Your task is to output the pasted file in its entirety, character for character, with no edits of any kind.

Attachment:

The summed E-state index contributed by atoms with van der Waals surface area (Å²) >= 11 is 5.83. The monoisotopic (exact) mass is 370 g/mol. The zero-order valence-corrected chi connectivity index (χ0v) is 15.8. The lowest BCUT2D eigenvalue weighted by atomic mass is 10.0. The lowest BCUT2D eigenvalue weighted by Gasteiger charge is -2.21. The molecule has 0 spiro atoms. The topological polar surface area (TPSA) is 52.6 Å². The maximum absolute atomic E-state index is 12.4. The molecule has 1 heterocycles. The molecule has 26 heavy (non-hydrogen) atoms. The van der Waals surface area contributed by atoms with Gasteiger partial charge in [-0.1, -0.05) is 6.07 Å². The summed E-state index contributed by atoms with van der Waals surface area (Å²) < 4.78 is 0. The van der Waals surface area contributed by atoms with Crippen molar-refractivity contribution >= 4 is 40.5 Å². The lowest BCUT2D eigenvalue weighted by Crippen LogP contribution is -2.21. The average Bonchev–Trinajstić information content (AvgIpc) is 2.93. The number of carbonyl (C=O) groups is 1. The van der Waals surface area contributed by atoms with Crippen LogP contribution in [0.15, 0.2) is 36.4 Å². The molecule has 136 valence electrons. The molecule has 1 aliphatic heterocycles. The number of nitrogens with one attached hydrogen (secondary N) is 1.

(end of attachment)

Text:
The summed E-state index contributed by atoms with van der Waals surface area (Å²) >= 11 is 5.83. The monoisotopic (exact) mass is 370 g/mol. The zero-order valence-corrected chi connectivity index (χ0v) is 15.8. The lowest BCUT2D eigenvalue weighted by atomic mass is 10.0. The lowest BCUT2D eigenvalue weighted by Gasteiger charge is -2.21. The molecule has 0 spiro atoms. The topological polar surface area (TPSA) is 52.6 Å². The maximum absolute atomic E-state index is 12.4. The molecule has 1 heterocycles. The molecule has 26 heavy (non-hydrogen) atoms. The van der Waals surface area contributed by atoms with Gasteiger partial charge in [-0.1, -0.05) is 6.07 Å². The summed E-state index contributed by atoms with van der Waals surface area (Å²) < 4.78 is 0. The van der Waals surface area contributed by atoms with Crippen molar-refractivity contribution >= 4 is 40.5 Å². The lowest BCUT2D eigenvalue weighted by Crippen LogP contribution is -2.21. The average Bonchev–Trinajstić information content (AvgIpc) is 2.93. The number of carbonyl (C=O) groups is 1. The van der Waals surface area contributed by atoms with Crippen LogP contribution in [0.15, 0.2) is 36.4 Å². The molecule has 136 valence electrons. The molecule has 1 aliphatic heterocycles. The number of nitrogens with one attached hydrogen (secondary N) is 1.